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What are Carrot Chips?

Diane Goettel
By
Updated May 16, 2024
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Carrot chips are a variation on potato chips. The concept is the same: the root vegetable is washed, sliced, and fried or baked until the slices are crisp. They can be salted or seasoned much like a potato chip can, and in fact, they look much like deep orange potato chips.

Unlike potato chips, however, carrot chips are rich in vitamin A, an essential part of a healthy diet. Like potato chips, they can contain a large amount of fat if they are fried. There are many health-food companies that offer baked chips that contain all of the great vitamins, but a nominal amount of fat.

With health consciousness on the rise, people are always looking for better ways to eat. Snacking, it has been found, is a big reason why people gain weight; weight gain, of course, can lead to all kinds of circulatory and skeletal problems and can result in obesity and diabetes. Furthermore, many snack foods such as potato chips are full of fat and calories, but offer little nutrition. Therefore, choosing healthier snack foods like those made with carrots can be very important to one’s health.

People who are interested in making their own baked carrot chips can follow this recipe:

  1. Spray a baking sheet with a light coat of oil.
  2. Slice the desired number of carrots into rounds that are 1/4 inch (0.64 cm) thick.
  3. Place the slices on the baking sheet without overlapping them.
  4. Season to taste with salt and pepper.
  5. Place the baking sheet in an oven, preheated in 350°F (177°C).
  6. Bake the chips for approximately five minutes, or until the edges turn brown.
  7. Turn the chips and back for another 5-10 minutes.

Carrot chips may, in fact, become a very important food in some developing countries. University of Nebraska Scientists Ahmad Sulaeman and Judy Driskell have been working with carrot chip recipes because they believe that the chips might help to combat vitamin deficiencies in children who are growing up in impoverished circumstances. These scientists are working with deep fried carrot chips. People in developing countries often have a hard time getting enough calories as well as vitamins, so the fat content in deep fried chips is not a concern. In fact, the extra calories can be quite important to their diet.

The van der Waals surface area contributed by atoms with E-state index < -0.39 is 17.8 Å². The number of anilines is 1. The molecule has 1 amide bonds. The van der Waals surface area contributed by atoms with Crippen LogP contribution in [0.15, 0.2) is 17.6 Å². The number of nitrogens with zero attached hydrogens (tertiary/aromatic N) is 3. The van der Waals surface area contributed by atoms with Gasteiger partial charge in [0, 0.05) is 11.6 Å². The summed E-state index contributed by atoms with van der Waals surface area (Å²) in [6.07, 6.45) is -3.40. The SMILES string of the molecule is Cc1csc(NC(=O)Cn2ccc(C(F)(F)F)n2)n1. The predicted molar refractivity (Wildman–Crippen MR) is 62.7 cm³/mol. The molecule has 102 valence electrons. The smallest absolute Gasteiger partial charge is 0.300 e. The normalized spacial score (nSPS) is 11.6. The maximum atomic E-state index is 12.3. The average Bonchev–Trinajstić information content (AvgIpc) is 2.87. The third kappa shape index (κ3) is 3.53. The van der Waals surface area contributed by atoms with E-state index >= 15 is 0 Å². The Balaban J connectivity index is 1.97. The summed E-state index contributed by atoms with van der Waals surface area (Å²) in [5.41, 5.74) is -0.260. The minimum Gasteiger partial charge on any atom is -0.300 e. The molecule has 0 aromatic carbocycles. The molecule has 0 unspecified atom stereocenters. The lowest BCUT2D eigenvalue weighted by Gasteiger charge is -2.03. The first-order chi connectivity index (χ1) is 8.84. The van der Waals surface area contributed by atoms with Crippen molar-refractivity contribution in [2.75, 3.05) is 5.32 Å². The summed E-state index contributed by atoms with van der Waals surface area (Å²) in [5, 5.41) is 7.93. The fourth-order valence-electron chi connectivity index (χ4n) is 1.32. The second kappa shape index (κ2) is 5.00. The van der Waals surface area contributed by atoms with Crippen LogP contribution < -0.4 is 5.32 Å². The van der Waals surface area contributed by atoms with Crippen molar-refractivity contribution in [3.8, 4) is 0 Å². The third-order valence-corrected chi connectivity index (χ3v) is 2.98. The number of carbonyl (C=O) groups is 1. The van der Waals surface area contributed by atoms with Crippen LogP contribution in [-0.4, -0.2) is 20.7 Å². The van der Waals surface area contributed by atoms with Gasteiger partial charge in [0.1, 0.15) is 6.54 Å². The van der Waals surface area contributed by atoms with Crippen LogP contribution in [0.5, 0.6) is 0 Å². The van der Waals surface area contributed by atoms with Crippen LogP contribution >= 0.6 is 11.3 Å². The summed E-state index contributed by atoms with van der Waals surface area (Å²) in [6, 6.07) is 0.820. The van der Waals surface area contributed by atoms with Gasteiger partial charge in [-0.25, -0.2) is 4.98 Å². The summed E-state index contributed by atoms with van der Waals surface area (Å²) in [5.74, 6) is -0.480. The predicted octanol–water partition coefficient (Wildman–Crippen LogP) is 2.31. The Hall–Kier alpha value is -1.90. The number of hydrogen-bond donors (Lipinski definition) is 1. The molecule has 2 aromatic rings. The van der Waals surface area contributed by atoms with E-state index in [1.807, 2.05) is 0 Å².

DelightedCooking is dedicated to providing accurate and trustworthy information. We carefully select reputable sources and employ a rigorous fact-checking process to maintain the highest standards. To learn more about our commitment to accuracy, read our editorial process.
Diane Goettel
By Diane Goettel
"Diane Goettel has a BA from Sarah Lawrence College and an MA in English from Brooklyn College. Diane lives in Mount Vernon, New York with her husband, Noah. They are the proud parents of a Doberman Pinscher named Spoon. Specialties: book editing, book marketing, book publishing, freelance writing, magazine publishing, magazine writing, copywriting,"
Discussion Comments
By anon45180 — On Sep 14, 2009

I manufactured carrot chips in the early 80's using carrots and oil fried in potato style fryers. They were good and crisp like a potato chip. Consistency of product depended on the carrot, which was hard to find in the amount we required, which led to the company's demise.

By anon15010 — On Jun 29, 2008

don't use blower to blow heat, instead use a hot air oven (dry heat) this might help saving your chips from becoming curvy.

By anon9087 — On Feb 27, 2008

ey... i need help i have this drier that has a heater and a blower. the blower blows the heat to the chamber where i dry my product carrot chip... and my problem is that my carrot didn't become chips instead

they just dehydrated and the core of the carrot is still wet or moist even i dried it at 7hours with 50 degree Celsius and the carrots became smaller and curvy in form is there a solution about this to retain the carrot shape while drying and how to remove moist inner carrot core... my process was i sliced the carrot in a very thin slice and then i soaked it in a boiling water then i dried it in my drier.

Diane Goettel
Diane Goettel
"Diane Goettel has a BA from Sarah Lawrence College and an MA in English from Brooklyn College. Diane lives in Mount...
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